Following the shockwaves caused by ECB President Mario Draghi’s speech in June—where his unexpectedly hawkish tone sparked a rally in German Bund yields that by early July had pushed them up to their highest levels since the start of 2016—investors looked to the ECB’s July meeting to provide further signals on monetary policy. Though nothing of significance emerged from the meeting on the timing of any potential scaling back of the ECB’s bond purchasing program, many market participants remained convinced that such a move was not far away, given the positive economic data from the region, with the central bank’s next meeting in September favored as the most likely time for an announcement. There were also no signs of concern from policymakers at the ECB’s July meeting regarding any potentially negative effects of the recent rise in the euro, which had appreciated markedly in the wake of Draghi’s speech. As a result, the single currency continued to make gains, and by the end of July had reached a two-and-a-half year high against the US dollar.

We would agree an adjustment in the ECB’s monetary-policy settings looks likely to be made soon, as it would be surprising if the central bank continued on its current highly accommodative course for much longer, considering the stronger-than-expected recovery in the eurozone economy. But our view is that the start of any tapering of the ECB’s bond purchases is likely to be delayed until 2018, and would perhaps be more gradually implemented than is widely expected, until policymakers can be more confident that inflation will return and remain close to their target of around 2%.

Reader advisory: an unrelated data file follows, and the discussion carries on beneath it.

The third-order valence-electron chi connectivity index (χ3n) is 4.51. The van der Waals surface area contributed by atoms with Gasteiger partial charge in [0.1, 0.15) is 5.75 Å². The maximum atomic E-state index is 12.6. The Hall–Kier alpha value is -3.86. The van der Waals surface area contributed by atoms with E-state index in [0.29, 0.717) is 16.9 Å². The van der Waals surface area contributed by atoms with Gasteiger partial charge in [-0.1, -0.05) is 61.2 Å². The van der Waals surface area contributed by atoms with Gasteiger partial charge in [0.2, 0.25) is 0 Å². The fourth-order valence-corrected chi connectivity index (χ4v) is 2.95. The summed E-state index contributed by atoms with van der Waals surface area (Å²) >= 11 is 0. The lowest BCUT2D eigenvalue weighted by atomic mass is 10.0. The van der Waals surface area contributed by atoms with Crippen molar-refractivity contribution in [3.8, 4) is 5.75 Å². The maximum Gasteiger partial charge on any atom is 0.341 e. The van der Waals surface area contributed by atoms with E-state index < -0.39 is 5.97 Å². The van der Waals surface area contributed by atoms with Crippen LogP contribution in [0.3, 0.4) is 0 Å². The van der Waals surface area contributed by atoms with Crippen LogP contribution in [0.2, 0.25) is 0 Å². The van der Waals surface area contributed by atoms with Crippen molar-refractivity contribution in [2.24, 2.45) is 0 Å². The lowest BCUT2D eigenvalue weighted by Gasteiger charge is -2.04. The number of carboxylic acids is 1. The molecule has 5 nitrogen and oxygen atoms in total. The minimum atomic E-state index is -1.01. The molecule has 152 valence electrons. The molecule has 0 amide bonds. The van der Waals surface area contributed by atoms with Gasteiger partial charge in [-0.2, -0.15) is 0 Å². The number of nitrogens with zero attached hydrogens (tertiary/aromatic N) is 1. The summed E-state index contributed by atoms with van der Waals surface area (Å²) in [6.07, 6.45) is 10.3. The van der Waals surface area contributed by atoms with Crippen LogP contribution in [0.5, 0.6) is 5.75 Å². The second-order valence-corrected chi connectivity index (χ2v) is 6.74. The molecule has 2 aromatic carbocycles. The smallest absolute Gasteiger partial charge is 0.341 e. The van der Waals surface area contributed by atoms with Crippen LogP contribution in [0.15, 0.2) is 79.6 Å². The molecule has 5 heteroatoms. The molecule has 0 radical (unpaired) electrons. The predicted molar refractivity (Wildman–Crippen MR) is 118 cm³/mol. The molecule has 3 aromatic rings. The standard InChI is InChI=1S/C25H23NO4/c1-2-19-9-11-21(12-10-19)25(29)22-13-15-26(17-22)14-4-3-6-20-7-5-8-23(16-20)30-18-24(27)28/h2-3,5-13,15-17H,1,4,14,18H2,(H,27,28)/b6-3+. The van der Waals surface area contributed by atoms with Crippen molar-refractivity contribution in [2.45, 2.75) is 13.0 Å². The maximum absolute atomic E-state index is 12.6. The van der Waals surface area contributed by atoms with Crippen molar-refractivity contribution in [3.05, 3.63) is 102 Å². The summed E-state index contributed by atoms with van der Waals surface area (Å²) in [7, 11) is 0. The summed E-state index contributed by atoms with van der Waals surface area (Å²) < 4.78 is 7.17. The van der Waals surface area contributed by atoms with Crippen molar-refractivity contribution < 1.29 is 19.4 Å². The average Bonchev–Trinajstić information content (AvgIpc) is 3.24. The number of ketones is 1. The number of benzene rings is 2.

In contrast to the eurozone, data for the United Kingdom (UK) pointed to slower growth. A leading measure of confidence among UK consumers fell in July to its lowest level since immediately after the referendum decision by UK voters to leave the European Union (EU) in 2016. Although retail sales rose in July, the increase was driven by higher food costs, itself a result of the fall in the British pound since the referendum result. Warning that uncertainty about negotiations on the terms of the UK’s departure from the EU was holding back business investment and household spending, the Bank of England (BoE) cut its 2017 growth forecast from 1.9% to 1.7%. At its July meeting, the BoE left interest rates unchanged, with its monetary-policy committee appearing to place less priority on inflationary pressures resulting from the British pound’s depreciation, maintaining its view that UK inflation would peak at around 3% later this year.

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The comments, opinions and analyses are the personal views expressed by the investment managers and are intended to be for informational purposes and general interest only and should not be construed as individual investment advice or a recommendation or solicitation to buy, sell or hold any security or to adopt any investment strategy. It does not constitute legal or tax advice. The information provided in this material is rendered as at publication date and may change without notice, and it is not intended as a complete analysis of every material fact regarding any country, region market or investment.

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What Are the Risks?

All investments involve risks, including possible loss of principal. The value of investments can go down as well as up, and investors may not get back the full amount invested. Bond prices generally move in the opposite direction of interest rates. Thus, as prices of bonds in an investment portfolio adjust to a rise in interest rates, the value of the portfolio may decline. Special risks are associated with foreign investing, including currency fluctuations, economic instability and political developments. Investments in emerging markets involve heightened risks related to the same factors, in addition to those associated with these markets’ smaller size, lesser liquidity and lack of established legal, political, business and social frameworks to support securities markets.